Because some neurocognitive processes are highly heritable, neurocognitive deficits present in non-affected first-degree relatives of bipolar probands may serve as endophenotypes for the disorder, particularly if the relatives exhibit an intermediate pattern of performance in which they perform worse than normal controls but better than the bipolar probands. Influence of Various Factors on Neurocognitive Profile of Euthymic Bipolar I Disorder Patient (Table 5).

 

Age

In our study we observed that as age increases, the scores on MMSE and FAB decreases and time required to complete TMT-A and TMT-B increases, which suggests that with increasing age, performance on neurocognitive test gradually declines. A declining pattern of performance on measures of speed and memory with increasing age has been reported and is consistent with life span developmental patterns of cognitive development.

 

Duration of Illness

We observed that as duration of illness increases, score on MMSE and FAB decreases and time required to complete TMT-A and TMT-B increases, suggesting that with increase in duration of illness neurocognitive functioning starts worsening. Our findings are in harmony to the other studies, which have observed that progression in the course of illness was related to low performance on psychomotor speed, verbal memory, and overall cognitive dysfunctions.

 

Manic Episodes

Our study found that with increase in the number of manic episodes, performance on MMSE and FAB decreases and time required to complete TMT-A, TMT-B increases. Decline in psychomotor speed related to number of manic episodes was suggested in previous studies,25 but contradicts observation of Goswami et al., and Kolur et al., who could not find any significant correlation between number of manic and depressive episodes and cognitive impairment. This difference might be due to heterogeneity in the nature of Bipolar disorder and presence of subclinical mood symptoms even during euthymic stage.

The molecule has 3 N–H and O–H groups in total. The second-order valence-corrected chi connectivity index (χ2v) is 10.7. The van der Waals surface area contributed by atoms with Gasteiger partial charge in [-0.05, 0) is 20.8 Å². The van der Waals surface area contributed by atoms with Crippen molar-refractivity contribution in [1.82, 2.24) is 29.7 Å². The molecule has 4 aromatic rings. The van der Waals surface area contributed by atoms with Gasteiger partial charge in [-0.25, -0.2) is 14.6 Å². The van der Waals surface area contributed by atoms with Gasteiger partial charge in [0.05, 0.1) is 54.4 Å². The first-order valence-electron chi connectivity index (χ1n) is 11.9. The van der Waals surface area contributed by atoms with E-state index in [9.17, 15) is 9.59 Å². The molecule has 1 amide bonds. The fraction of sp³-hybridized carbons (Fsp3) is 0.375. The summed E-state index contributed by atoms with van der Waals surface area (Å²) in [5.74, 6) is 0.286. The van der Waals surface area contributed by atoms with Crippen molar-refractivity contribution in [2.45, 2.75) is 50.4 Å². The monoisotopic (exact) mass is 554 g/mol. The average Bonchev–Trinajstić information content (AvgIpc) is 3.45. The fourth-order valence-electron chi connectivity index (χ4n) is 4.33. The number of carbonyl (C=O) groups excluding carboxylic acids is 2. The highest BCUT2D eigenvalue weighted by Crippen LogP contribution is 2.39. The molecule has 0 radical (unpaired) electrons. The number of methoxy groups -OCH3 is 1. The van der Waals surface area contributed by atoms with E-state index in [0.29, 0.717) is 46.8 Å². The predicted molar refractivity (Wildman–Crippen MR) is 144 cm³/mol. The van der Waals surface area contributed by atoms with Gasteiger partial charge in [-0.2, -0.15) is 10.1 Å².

Total Episodes

In our study significant co-relation between total number of episodes and neurocognitive decline was found. As the number of episodes increased performance on neurocognitive tests declined. Our finding is in accordance with various previous studies25 which have demonstrated that cognitive dysfunction symptoms are more severe in bipolar patients who experience greater number of episodes. But some studies could not find a difference between euthymic Bipolar disorder patients who have experienced one or multiple episodes of illness.20 These differences might have risen due to difficulty in assessing the total number of episodes during history taking which is subjective as it is based on memory of patients and relatives.

 

Age of Onset

In our study significant co-relation was found between age of onset and neurocognitive decline i.e. earlier the age of onset, worse was the performance on neurocognitive domains. Our finding is supported by many researchers who found that there is a relationship between an early age of onset and verbal memory dysfunction, but on the contrary some researchers did not find any significant co-relation between age of onset and neurocognitive decline. These differences might be because of use of different neurocognitive tests and assessment of different cognitive parameters in these studies.

 

Depressive Episodes

In our study we did not find any significant co-relation between numbers of depressive episodes and neurocognitive decline. Our observation is similar to other researchers who have not found any significant co-relation between numbers of depressive episode and neurocognitive decline.26 Multiple studies have shown that the severity of the relationship of depressive episodes with neurocognitive deficit is weaker than the relationship of manic episodes, which matches with our results.

 

 

 

CONCLUSIONS

Cognitive functioning of an individual is very important as it not only reflects the patient’s socio-occupational functioning and ability to live independently but also about insight of their illness and compliance to treatment, leading to further relapses. Adequate cognitive remediation at an early stage of illness might improve the outcome in Bipolar illness. Therefore, development of interventions targeting cognitive impairments is imperative for improving recovery rates and quality of life in the patients suffering from Bipolar disorder. In addition, we should be vigilant for assessing neurocognitive functioning in their first-degree unaffected relatives as they are vulnerable towards development of neurocognitive deficits.